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A Reporter’s Footage from Inside the Capitol Siege

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After Trump’s incendiary speech, Mogelson followed the President’s supporters as they forced their way into the U.S. Capitol, using his phone’s camera as a reporter’s notebook. What follows is a video that includes some of that raw footage. Mogelson harnessed this material while writing his panoramic, definitive report, “Among the Insurrectionists,” which the magazine posted online on Friday. (It appears in print in the January 25th issue.) His prose vividly captures how the raging anger and violence of the initial breach of the Capitol was followed by an eerily quiet and surreal interlude inside the Senate chamber, where Mogelson watched people rummaging through desks and posing for photographs. Although the footage was not originally intended for publication, it documents a historic event and serves as a visceral complement to Mogelson’s probing, illuminating report.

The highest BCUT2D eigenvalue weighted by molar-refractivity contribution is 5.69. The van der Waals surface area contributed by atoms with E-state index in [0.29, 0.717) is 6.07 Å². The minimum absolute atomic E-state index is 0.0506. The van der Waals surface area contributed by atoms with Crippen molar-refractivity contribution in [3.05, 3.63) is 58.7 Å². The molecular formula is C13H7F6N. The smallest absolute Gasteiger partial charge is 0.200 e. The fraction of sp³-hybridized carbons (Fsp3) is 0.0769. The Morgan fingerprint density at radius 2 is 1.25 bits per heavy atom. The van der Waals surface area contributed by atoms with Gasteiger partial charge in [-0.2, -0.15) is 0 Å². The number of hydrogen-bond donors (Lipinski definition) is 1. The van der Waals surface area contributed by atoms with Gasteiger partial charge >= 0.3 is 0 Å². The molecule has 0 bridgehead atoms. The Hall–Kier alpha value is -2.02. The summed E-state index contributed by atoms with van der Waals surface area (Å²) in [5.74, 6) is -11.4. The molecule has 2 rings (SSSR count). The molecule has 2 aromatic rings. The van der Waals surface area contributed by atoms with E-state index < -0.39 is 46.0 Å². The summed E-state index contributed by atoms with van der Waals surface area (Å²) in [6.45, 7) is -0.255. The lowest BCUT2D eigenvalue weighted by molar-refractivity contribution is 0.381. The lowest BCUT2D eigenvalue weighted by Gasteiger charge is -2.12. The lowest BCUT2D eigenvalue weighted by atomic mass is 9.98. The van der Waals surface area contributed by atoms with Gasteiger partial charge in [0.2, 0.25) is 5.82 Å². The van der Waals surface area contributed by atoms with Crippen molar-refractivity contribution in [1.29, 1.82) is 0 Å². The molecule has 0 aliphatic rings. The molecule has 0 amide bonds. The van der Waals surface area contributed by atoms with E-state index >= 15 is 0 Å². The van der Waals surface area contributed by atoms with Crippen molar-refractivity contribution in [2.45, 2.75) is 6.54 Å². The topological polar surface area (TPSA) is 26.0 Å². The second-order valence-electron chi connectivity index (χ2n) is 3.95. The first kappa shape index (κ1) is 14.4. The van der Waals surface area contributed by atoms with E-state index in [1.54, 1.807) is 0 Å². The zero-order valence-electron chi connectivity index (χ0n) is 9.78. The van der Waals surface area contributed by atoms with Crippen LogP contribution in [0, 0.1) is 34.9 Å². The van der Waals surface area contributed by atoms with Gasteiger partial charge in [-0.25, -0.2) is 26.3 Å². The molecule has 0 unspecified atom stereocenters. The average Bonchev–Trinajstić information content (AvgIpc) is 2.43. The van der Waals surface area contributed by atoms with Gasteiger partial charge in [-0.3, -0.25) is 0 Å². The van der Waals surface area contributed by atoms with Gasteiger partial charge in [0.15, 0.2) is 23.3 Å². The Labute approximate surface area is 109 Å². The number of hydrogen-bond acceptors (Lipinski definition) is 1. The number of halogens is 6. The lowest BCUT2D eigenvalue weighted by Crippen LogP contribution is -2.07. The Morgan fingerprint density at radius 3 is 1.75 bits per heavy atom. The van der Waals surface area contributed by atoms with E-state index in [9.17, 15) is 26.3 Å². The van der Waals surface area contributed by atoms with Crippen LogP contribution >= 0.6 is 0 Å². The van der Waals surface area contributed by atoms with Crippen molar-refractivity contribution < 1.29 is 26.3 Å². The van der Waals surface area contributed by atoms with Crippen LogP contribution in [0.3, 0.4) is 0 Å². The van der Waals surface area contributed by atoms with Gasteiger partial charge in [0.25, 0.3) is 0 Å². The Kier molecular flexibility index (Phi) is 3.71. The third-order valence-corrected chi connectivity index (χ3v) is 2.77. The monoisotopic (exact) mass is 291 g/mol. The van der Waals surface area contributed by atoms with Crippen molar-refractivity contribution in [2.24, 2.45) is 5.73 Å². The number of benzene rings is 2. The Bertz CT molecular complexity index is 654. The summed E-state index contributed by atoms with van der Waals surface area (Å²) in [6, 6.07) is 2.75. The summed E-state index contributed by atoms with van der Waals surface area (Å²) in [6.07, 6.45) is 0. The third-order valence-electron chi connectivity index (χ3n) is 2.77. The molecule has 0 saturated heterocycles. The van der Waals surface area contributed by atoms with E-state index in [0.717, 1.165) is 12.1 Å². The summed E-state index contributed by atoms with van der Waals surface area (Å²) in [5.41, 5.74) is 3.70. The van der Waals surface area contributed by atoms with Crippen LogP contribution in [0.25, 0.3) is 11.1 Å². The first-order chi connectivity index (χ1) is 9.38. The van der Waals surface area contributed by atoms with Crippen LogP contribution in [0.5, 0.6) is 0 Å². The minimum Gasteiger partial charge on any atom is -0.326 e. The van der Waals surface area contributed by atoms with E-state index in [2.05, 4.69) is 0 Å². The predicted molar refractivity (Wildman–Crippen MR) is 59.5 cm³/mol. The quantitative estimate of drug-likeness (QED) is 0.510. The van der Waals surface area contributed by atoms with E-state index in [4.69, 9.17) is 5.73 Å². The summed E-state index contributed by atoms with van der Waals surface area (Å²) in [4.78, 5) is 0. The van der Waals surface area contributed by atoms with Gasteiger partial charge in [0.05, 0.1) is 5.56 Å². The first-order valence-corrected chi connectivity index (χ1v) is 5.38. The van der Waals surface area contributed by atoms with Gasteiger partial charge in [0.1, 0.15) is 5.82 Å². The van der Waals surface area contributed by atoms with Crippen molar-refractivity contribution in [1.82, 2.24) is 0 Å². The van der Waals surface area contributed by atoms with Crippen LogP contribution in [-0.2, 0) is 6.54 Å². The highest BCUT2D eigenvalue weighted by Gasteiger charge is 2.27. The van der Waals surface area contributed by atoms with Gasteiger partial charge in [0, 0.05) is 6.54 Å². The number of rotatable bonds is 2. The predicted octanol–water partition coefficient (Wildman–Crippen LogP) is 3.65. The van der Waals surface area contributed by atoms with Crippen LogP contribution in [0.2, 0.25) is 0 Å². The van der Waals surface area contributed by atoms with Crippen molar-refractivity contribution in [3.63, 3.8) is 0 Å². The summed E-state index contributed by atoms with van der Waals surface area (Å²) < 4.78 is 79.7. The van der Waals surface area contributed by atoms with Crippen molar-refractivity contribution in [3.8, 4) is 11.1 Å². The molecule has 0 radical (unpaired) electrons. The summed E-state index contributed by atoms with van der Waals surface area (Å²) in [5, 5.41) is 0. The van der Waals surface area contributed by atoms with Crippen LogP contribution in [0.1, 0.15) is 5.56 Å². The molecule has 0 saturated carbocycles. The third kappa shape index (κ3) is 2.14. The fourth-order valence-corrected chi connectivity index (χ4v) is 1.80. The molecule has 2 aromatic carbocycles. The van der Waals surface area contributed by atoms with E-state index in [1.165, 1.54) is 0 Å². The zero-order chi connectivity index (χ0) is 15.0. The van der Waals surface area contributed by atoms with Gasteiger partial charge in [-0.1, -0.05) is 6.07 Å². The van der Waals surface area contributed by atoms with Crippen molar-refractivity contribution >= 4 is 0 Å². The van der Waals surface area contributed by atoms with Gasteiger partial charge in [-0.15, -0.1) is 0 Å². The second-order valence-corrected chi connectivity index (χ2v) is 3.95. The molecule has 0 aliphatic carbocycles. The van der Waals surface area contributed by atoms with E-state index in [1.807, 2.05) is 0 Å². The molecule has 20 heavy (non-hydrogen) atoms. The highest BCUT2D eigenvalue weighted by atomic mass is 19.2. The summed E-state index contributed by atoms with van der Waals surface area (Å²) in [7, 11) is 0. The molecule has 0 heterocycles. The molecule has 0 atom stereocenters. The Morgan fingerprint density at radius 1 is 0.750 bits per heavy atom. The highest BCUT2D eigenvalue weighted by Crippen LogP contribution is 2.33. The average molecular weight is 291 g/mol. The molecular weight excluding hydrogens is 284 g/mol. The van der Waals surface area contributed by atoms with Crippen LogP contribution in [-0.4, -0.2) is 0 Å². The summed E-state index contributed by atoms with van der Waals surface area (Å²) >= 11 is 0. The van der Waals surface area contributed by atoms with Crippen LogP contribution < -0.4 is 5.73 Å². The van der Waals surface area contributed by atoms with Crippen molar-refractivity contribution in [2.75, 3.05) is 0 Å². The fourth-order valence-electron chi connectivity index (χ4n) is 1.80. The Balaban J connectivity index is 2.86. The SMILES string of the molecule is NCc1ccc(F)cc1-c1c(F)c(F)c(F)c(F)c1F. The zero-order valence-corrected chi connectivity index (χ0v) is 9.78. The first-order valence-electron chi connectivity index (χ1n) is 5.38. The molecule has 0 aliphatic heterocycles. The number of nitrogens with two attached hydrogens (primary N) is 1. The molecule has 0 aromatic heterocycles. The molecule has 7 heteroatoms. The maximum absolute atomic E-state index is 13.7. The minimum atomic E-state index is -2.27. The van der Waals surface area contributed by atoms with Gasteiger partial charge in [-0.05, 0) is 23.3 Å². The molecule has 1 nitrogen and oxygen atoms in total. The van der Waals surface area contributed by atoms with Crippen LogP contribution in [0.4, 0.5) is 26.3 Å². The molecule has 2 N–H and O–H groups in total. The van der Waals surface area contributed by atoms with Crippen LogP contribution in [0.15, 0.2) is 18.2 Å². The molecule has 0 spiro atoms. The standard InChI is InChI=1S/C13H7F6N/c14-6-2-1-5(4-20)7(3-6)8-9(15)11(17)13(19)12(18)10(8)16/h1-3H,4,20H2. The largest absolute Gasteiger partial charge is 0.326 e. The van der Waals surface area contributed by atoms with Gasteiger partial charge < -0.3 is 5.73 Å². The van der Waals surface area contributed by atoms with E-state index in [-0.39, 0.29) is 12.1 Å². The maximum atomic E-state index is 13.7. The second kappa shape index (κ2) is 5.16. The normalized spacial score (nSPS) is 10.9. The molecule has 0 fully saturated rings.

Click here to read “Among the Insurrectionists.”


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digdoug
8 days ago
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These motherfuckers are so dumb. It would be funny if it wasn't sad, and scary as hell.
Louisville, KY
Michael_Novakhov
7 days ago
Well said.
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A Lightly Annotated List of Number 22’s Mentors in Pixar’s Soul